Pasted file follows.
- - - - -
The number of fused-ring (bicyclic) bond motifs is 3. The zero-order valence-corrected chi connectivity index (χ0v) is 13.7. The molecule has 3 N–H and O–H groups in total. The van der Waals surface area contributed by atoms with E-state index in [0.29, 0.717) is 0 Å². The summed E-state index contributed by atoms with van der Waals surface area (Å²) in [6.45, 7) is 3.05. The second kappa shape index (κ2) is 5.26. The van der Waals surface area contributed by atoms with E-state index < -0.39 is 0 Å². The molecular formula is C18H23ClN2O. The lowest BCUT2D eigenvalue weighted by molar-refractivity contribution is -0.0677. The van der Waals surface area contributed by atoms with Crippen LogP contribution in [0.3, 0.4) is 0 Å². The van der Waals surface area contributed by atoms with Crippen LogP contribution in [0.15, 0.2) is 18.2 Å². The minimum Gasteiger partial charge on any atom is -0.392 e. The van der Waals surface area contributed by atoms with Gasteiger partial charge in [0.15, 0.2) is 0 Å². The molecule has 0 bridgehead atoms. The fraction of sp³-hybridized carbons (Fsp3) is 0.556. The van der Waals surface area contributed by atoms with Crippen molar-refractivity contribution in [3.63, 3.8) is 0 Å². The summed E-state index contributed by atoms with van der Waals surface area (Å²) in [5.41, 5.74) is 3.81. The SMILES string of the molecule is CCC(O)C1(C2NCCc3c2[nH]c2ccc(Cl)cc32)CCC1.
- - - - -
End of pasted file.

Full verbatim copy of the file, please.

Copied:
The number of fused-ring (bicyclic) bond motifs is 3. The zero-order valence-corrected chi connectivity index (χ0v) is 13.7. The molecule has 3 N–H and O–H groups in total. The van der Waals surface area contributed by atoms with E-state index in [0.29, 0.717) is 0 Å². The summed E-state index contributed by atoms with van der Waals surface area (Å²) in [6.45, 7) is 3.05. The second kappa shape index (κ2) is 5.26. The van der Waals surface area contributed by atoms with E-state index < -0.39 is 0 Å². The molecular formula is C18H23ClN2O. The lowest BCUT2D eigenvalue weighted by molar-refractivity contribution is -0.0677. The van der Waals surface area contributed by atoms with Crippen LogP contribution in [0.3, 0.4) is 0 Å². The van der Waals surface area contributed by atoms with Crippen LogP contribution in [0.15, 0.2) is 18.2 Å². The minimum Gasteiger partial charge on any atom is -0.392 e. The van der Waals surface area contributed by atoms with Gasteiger partial charge in [0.15, 0.2) is 0 Å². The molecule has 0 bridgehead atoms. The fraction of sp³-hybridized carbons (Fsp3) is 0.556. The van der Waals surface area contributed by atoms with Crippen molar-refractivity contribution in [3.63, 3.8) is 0 Å². The summed E-state index contributed by atoms with van der Waals surface area (Å²) in [5.41, 5.74) is 3.81. The SMILES string of the molecule is CCC(O)C1(C2NCCc3c2[nH]c2ccc(Cl)cc32)CCC1.